I was going to take the weekend off, but decided this morning that I really didn't want to do three days worth of Gifts for Knitters tomorrow, so fueled by coffee - Off we go.
Day Three, and Day Four
Knitting is like woodworking - it's a skill that can be accomplished with the simplest of tools, but is made easier and infinitely more pleasant with nice ones. The same way that you wouldn't be surprised if a woodworker had several saws or chisels, each for a specific task, you shouldn't be surprised that a knitter needs lots of tools, and sometimes several similar ones. If you don't see the tools I'm about to describe here in your knitters home, they would be a good gift.
A swift. A swift is a yarn holding device. Some yarn comes in skeins, or hanks, and need to be wound into a ball before they can be used. A swift sits on or clamps to a table (or something) and twirls as the yarn unwinds onto (usually) a ball winder. (More on ball winders later.)
There's this kind, a metal and plastic one, that's sort of the entry level swift. It's small, light and handles most average size skeins of yarn. Or you can get a wooden one, that's a little prettier (to my way of thinking) sturdier and has (at least in my experience) held up well to constant use. It is bigger though, and harder to store. You can get a sort that sits on the table - this kind is pretty common, but there's a whole lot of really amazing woodworkers out there making really, really beautiful handcrafted ones. Dig this from Hornshaw Woodworks.
Any way you slice it, a swift is a really cool tool for a knitter, and comes with a bonus for you - you'll never be asked to hold a skein for them again.
Usually, a knitter uses a ball winder with a swift. Like swifts, there's a couple of different kinds, and mostly they're about longevity and durability. Almost everybody I know has a Royal ball winder. I do. They're great - although they do wear out with time (and when the gears start to go, they begin to make breast shaped balls. It's very entertaining) and the design of them means that you can't wind really huge skeins onto them. They're going to meet about 90% of most knitters needs for a few years, then need replacing, but they are easy to find, and reasonably priced. If you're looking to start moving up the food chain - take a look at the Strauch Ball Winder. It's an animal. Gorgeous, long lasting, makes really big balls. (There's a joke in there, but I'm going to skip it.) It's a serious tool. (There's another chance at a joke. It's hard to talk about ball management without running into them.)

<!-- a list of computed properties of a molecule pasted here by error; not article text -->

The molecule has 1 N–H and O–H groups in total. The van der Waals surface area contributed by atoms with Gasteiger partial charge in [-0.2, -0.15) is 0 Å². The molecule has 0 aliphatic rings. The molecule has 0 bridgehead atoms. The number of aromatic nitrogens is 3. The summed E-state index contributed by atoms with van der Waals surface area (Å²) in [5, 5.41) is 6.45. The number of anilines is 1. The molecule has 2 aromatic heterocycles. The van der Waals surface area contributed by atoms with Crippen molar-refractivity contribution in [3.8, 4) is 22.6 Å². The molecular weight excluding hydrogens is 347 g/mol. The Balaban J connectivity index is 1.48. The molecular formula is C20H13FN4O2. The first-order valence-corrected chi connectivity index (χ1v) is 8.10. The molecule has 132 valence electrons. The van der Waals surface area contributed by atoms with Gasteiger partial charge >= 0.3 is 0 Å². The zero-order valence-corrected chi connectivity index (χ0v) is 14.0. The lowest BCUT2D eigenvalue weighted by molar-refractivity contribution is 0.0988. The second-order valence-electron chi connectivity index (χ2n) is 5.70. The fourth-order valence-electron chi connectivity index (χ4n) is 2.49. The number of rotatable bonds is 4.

Pro-tip: If your knitter really, really likes managing wool by hand, consider a beautiful Nostepinne. It's a way of winding balls by hand, and they might love it.
For day four, I want to talk about cases for knitting in progress. You know your knitter might love these if they've always got holes in their bags, and someone in your family has been poked by a sock-in-progress from within that bag. You can get inexpensive ones made out of cardboard or plastic - but I like the durability and style of the Knitzi, There's several versions, they're all pretty cool. There's also several woodworkers making very elegant and gorgeous versions - all a little different. I've got one called a Sock Safe, made by Karen Sandberg, and it's inlaid figured maple. Keep your eyes out.
Finally, a note about choosing what sort of tool to buy your knitter. Before you buy, remember to think about how much time your knitter spends at this craft, and how seriously that might mean they take it. If you knew someone who spent several hours a day in a woodshop, would you think they probably wanted beginner tools? Helping your knitter invest in wonderful tools is a nice way to show them that respect their craft, and them.
PS: This means that all mentions of Signature or DyakCraft needles should be met with enthusiasm on your part.
PPS. If you are a woodworker who loves a knitter, I bet they would love it if you made some of this stuff for them.